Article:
Is it Bad to Sleep on Your Stomach?
Disclosure: By clicking on the product links in this article, Mattress Nerd may receive a commission fee at no cost to you, the reader. Read full disclosure statement.
Is there a superior sleeping position? Some might argue that whatever is the most comfortable for them individually is the best. Others, like medical professionals, might tell you that where health is concerned, the position that aligns your neck and spine is optimal.
Believe it or not, your sleeping position can have a major impact on your health over the long-term. Unfortunately for stomach sleepers, they have chosen the most unnatural position. Because of the pressure placed on your spine in this position, you can risk years of debilitating pain by sleeping on your stomach.
Although it’s not one of the most popular sleep positions, about 16% of the people in the US sleep on their stomachs. There are still benefits from sleeping in this position, so we’ll give you the pros and cons.
Neck and Spine
Sleeping on your stomach puts pressure on your neck and back. Most of your weight is in the middle, so you end up with your spine in an unnatural position. This can cut off blood flow to other parts of your body.
See: Sleep and Back Pain
Since you need to breathe, you will have to sleep with your head turned, which moves your neck to the side. That results in neck pain and also puts strain on your spine. Additionally, since the spine’s nerves are the conduit to the rest of the body, you can end up with pain throughout your whole body.
Pain and Sleep
When you’re sleeping, you might not realize that you are in pain. That won’t keep it from affecting your sleep, though. You may toss and turn and sleep poorly. This can contribute to sleep deprivation, which can have significant effects on your health – increasing your susceptibility to obesity, diabetes, depression, heart disease, and even cancer.
This pain can carry over into the day, too. You may feel numbness in your extremities. In the worst-case scenario, you could get a herniated disc in your neck, which is a severely painful condition.
While it is pretty obvious that women late in pregnancy should not be sleeping on their stomachs, this is also the case for women early in their pregnancy. The pregnancy adds weight to the middle of their bodies, making it even more likely that their spine will be damaged.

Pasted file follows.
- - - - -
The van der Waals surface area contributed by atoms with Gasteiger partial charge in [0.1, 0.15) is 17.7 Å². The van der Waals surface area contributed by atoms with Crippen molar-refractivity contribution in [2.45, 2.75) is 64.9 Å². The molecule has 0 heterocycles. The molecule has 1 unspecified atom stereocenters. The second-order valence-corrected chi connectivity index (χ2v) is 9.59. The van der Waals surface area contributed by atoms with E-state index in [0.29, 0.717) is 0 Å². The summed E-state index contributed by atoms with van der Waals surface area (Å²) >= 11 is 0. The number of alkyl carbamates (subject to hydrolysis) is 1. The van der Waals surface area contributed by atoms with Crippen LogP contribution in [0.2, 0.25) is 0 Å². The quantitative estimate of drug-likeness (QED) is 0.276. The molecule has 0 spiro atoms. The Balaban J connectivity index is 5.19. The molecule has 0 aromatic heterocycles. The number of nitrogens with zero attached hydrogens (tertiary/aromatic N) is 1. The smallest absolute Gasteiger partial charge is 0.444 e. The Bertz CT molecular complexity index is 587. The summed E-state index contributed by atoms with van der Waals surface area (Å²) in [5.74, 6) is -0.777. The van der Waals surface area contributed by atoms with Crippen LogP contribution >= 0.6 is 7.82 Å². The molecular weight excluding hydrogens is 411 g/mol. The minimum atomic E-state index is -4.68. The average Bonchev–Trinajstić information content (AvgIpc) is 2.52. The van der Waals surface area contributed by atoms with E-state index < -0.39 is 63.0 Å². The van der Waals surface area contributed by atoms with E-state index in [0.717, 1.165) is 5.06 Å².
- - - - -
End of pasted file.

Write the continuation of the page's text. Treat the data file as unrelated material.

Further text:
See: Best Mattresses for Pregnant Women
This position can put extra pressure on the baby as well, which could cause developmental issues. The ideal way for a pregnant woman to sleep is on her left side – especially in a fetal position. This increases healthy blood flow, which results in optimal levels of oxygen for the woman and her baby.
Other Ways of Sleeping
Sleeping on your back is much better for the alignment of your spine, but many people develop backaches over time. One way to avoid this is to put a pillow under your knees. If you find that you’re still in pain from sleeping on your back and choose to sleep on your side, you should keep your head in a neutral position.
See: Best Mattresses for Side Sleepers
Sleeping on your side is safer for people with sleep apnea. Sleeping on your back makes it easier for your tongue to fall back in your throat and block your breathing.
What if You Need to Be on Your Stomach to Fall Asleep?
There are some things you can do to help you get a good night’s sleep when you are on your stomach. One of them is to put a pillow under your pelvis. This can help to even out the angle of your spine.
Consider getting rid of the pillow for your head, or else choosing a very thin one. A firm mattress can also help your body to be less affected by sleeping on your stomach. Stretching when you get up helps to put your body in alignment and strengthen your muscles.
Are There Benefits from Sleeping on Your Stomach?
There are some benefits from sleeping on your stomach, especially if you suffer from sleep apnea. Stomach sleeping can improve your condition and provide you with deeper sleep.
In addition, acid reflux and heartburn sufferers will suffer less from sleeping this way. You are also much less likely to snore if you are on your stomach. (That can tie into sleep apnea since deep snoring is a frequent symptom of this sleep disorder.)